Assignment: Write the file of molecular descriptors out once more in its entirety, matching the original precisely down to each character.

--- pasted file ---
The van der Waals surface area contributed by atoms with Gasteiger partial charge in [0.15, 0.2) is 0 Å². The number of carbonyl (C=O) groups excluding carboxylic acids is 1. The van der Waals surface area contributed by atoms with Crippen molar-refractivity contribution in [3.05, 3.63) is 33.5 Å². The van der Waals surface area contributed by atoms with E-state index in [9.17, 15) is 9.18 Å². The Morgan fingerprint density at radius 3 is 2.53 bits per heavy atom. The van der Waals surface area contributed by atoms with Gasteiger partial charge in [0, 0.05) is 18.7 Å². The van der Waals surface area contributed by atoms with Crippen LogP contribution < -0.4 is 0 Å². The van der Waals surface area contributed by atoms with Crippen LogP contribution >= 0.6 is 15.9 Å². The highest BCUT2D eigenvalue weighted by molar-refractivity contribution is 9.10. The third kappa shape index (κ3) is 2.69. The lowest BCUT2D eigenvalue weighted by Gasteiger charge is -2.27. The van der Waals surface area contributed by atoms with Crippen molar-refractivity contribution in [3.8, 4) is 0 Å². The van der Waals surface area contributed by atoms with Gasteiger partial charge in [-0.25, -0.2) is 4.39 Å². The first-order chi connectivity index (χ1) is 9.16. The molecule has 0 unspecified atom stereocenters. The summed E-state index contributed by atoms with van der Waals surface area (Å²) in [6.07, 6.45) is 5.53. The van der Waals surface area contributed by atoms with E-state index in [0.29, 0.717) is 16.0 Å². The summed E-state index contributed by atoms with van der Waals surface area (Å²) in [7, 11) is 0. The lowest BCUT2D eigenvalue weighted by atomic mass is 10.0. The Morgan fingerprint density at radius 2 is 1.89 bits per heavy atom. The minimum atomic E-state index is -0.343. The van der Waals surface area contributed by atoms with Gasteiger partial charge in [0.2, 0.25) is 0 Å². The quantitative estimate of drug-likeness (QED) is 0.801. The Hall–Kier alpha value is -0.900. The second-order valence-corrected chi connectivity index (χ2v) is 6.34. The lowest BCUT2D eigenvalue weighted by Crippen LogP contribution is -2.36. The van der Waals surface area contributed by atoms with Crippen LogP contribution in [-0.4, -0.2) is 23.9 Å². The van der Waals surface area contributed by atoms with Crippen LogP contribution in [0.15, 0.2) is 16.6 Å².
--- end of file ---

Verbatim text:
The van der Waals surface area contributed by atoms with Gasteiger partial charge in [0.15, 0.2) is 0 Å². The number of carbonyl (C=O) groups excluding carboxylic acids is 1. The van der Waals surface area contributed by atoms with Crippen molar-refractivity contribution in [3.05, 3.63) is 33.5 Å². The van der Waals surface area contributed by atoms with E-state index in [9.17, 15) is 9.18 Å². The Morgan fingerprint density at radius 3 is 2.53 bits per heavy atom. The van der Waals surface area contributed by atoms with Gasteiger partial charge in [0, 0.05) is 18.7 Å². The van der Waals surface area contributed by atoms with Crippen LogP contribution < -0.4 is 0 Å². The van der Waals surface area contributed by atoms with Crippen LogP contribution >= 0.6 is 15.9 Å². The highest BCUT2D eigenvalue weighted by molar-refractivity contribution is 9.10. The third kappa shape index (κ3) is 2.69. The lowest BCUT2D eigenvalue weighted by Gasteiger charge is -2.27. The van der Waals surface area contributed by atoms with Crippen molar-refractivity contribution in [3.8, 4) is 0 Å². The van der Waals surface area contributed by atoms with Gasteiger partial charge in [-0.25, -0.2) is 4.39 Å². The first-order chi connectivity index (χ1) is 9.16. The molecule has 0 unspecified atom stereocenters. The summed E-state index contributed by atoms with van der Waals surface area (Å²) in [6.07, 6.45) is 5.53. The van der Waals surface area contributed by atoms with E-state index in [0.29, 0.717) is 16.0 Å². The summed E-state index contributed by atoms with van der Waals surface area (Å²) in [7, 11) is 0. The lowest BCUT2D eigenvalue weighted by atomic mass is 10.0. The Morgan fingerprint density at radius 2 is 1.89 bits per heavy atom. The minimum atomic E-state index is -0.343. The van der Waals surface area contributed by atoms with Gasteiger partial charge in [0.2, 0.25) is 0 Å². The quantitative estimate of drug-likeness (QED) is 0.801. The Hall–Kier alpha value is -0.900. The second-order valence-corrected chi connectivity index (χ2v) is 6.34. The lowest BCUT2D eigenvalue weighted by Crippen LogP contribution is -2.36. The van der Waals surface area contributed by atoms with Crippen LogP contribution in [-0.4, -0.2) is 23.9 Å². The van der Waals surface area contributed by atoms with Crippen LogP contribution in [0.15, 0.2) is 16.6 Å².